When I was growing up, my family only had one television hooked up to cable. That television was in the basement and the basement was my dad’s domain. If my sister or I wanted to watch cable, we usually had to choose something he wanted to watc,h as well. Luckily, he was a closet Nickelodeon fan.
My dad was also an American Movie Classics (and later, after AMC sold out) a Turner Classic Movies aficionado. Therefore, my favorite movies at age 10 included Casablanca, Laura and other noir classics a grade-schooler probably shouldn’t have been watching.
I saw a quite a few Charlie Chan movies in those days. As a kid, I watched the films much like I imagine the original audiences did back in the ‘30s and ‘40s. I was drawn to the stories and Chan’s enigmatic qualities. The negative stereotypes that Chan represents went right over my head.
Years later, watching the four movies included in the fourth volume of Chan boxed sets was an altogether different experience. It could and has been argued that, by virtue of his leading man status, Chan was a positive role model for Asian-Americans. But the prejudices of the American public in those days clearly shaped much of Chan’s persona. The stereotypes on display make the films fascinating to watch as a piece of American film and social history. But they’re a shortcoming when it comes to the stories’ pure entertainment value.
Fox released more than 25 Charlie Chan films in the ‘30s and ‘40s (more were later released by other studios.) The first three boxed set volumes in the Charlie Chan DVD collection include the movies starring Warner Olund, the Swedish actor who made the character famous. Olund died in 1938 and was replaced by Sidney Toler, a white American actor. The collection includes four of his early Chan movies: Charlie Chan in Honolulu, Charlie Chan in Reno, Charlie Chan at Treasure Island, and Charlie Chan in City in Darkness.
Among the Volume 4 collection’s extras are two documentaries about the search for a new Chan and a profile of Toler. The documentaries reveal some interesting tidbits, among them that the Chan films, which were considered “B” movies, were cash cows that helped keep Fox finacially afloat. The film historians who appear in the extras come down pretty hard on Charlie Chan in Honolulu, the first film starring Toler as Chan. Although the series’ back story casts Chan as a detective for the Honolulu police, the film is also the first to show Chan at his home on Punchbowl Hill.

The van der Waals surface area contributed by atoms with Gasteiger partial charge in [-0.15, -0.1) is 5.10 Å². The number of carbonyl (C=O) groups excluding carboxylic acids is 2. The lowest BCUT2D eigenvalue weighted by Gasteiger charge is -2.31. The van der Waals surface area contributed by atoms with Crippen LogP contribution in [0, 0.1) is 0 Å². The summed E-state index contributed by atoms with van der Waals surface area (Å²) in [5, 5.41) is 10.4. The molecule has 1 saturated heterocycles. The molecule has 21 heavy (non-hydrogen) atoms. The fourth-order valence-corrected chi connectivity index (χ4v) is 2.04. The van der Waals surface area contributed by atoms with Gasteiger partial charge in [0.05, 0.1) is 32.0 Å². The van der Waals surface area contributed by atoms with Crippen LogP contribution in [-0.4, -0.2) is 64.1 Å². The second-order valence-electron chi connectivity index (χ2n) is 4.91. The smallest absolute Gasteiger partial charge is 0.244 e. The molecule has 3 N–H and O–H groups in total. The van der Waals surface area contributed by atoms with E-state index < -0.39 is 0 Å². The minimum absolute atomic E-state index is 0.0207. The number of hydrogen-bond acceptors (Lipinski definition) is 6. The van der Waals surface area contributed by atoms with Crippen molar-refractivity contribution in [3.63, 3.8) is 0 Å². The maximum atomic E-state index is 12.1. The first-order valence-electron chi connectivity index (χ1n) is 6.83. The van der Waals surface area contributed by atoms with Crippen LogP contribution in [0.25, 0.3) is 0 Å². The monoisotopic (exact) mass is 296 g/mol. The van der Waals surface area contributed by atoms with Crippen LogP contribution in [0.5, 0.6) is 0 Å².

With his frozen grin and a Fu Manchu mustache barely hiding the fact that he’s really a former bit player from Missouri, Toler is completely out of his element. To Olund fans, this movie must have been a lot like going to a restaurant expecting dim sum but getting a Chinese buffet, instead.
Most of the action takes place aboard a freighter off the coast of Honolulu. The murder mystery plot is surprisingly intricate, despite several doses of rather hackneyed slapstick from Chan’s sidekick, “#2 Son” Jimmy (Victor Sen Young.) The movie is also Young’s (and Jimmy’s debut), as he replaced “#1 Son” Lee. Jimmy is aptly named, as he plays the bumbling Jimmy Olsen to Chan’s Superman in all of the films.
Toler is improved in the other three films, which also amp up the drama. For “B” movies, these Chan films don’t skimp on plot or plot twists. There are no absolutely shocking denouements, but plenty of secondary characters running around with various motives.
Chan swoops in to all of the aforementioned locales to save the day. But it’s hard to get past the fact that he’s a walking cliché and enjoy his ingenuity and heroics. The pithy proverbs and pidgin English are easy to ignore as a kid, but as an adult they put the brakes on enjoyment of the narrative as a whole.